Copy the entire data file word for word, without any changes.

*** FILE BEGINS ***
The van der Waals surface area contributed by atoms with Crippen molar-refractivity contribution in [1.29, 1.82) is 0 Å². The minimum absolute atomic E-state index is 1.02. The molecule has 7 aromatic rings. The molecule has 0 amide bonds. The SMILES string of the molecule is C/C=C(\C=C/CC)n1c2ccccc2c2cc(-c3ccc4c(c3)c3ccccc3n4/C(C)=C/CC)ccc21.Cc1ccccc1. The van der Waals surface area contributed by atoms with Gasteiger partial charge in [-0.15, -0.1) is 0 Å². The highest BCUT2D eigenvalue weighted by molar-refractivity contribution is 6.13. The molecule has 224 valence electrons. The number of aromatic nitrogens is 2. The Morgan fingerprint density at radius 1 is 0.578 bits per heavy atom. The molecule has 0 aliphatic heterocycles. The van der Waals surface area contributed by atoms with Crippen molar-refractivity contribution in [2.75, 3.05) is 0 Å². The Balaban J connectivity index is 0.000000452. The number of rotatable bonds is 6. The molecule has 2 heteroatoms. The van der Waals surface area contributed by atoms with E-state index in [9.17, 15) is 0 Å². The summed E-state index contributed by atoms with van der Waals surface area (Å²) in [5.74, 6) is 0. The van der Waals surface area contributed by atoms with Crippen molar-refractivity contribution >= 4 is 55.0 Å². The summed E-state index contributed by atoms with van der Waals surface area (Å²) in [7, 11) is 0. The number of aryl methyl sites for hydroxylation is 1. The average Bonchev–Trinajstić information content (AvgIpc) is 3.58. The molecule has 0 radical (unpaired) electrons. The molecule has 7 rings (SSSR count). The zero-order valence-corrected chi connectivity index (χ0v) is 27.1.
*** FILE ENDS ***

The van der Waals surface area contributed by atoms with Crippen molar-refractivity contribution in [1.29, 1.82) is 0 Å². The minimum absolute atomic E-state index is 1.02. The molecule has 7 aromatic rings. The molecule has 0 amide bonds. The SMILES string of the molecule is C/C=C(\C=C/CC)n1c2ccccc2c2cc(-c3ccc4c(c3)c3ccccc3n4/C(C)=C/CC)ccc21.Cc1ccccc1. The van der Waals surface area contributed by atoms with Gasteiger partial charge in [-0.15, -0.1) is 0 Å². The highest BCUT2D eigenvalue weighted by molar-refractivity contribution is 6.13. The molecule has 224 valence electrons. The number of aromatic nitrogens is 2. The Morgan fingerprint density at radius 1 is 0.578 bits per heavy atom. The molecule has 0 aliphatic heterocycles. The van der Waals surface area contributed by atoms with Crippen molar-refractivity contribution in [2.75, 3.05) is 0 Å². The Balaban J connectivity index is 0.000000452. The number of rotatable bonds is 6. The molecule has 2 heteroatoms. The van der Waals surface area contributed by atoms with E-state index in [9.17, 15) is 0 Å². The summed E-state index contributed by atoms with van der Waals surface area (Å²) in [5.74, 6) is 0. The van der Waals surface area contributed by atoms with Crippen molar-refractivity contribution >= 4 is 55.0 Å². The summed E-state index contributed by atoms with van der Waals surface area (Å²) in [7, 11) is 0. The number of aryl methyl sites for hydroxylation is 1. The average Bonchev–Trinajstić information content (AvgIpc) is 3.58. The molecule has 0 radical (unpaired) electrons. The molecule has 7 rings (SSSR count). The zero-order valence-corrected chi connectivity index (χ0v) is 27.1.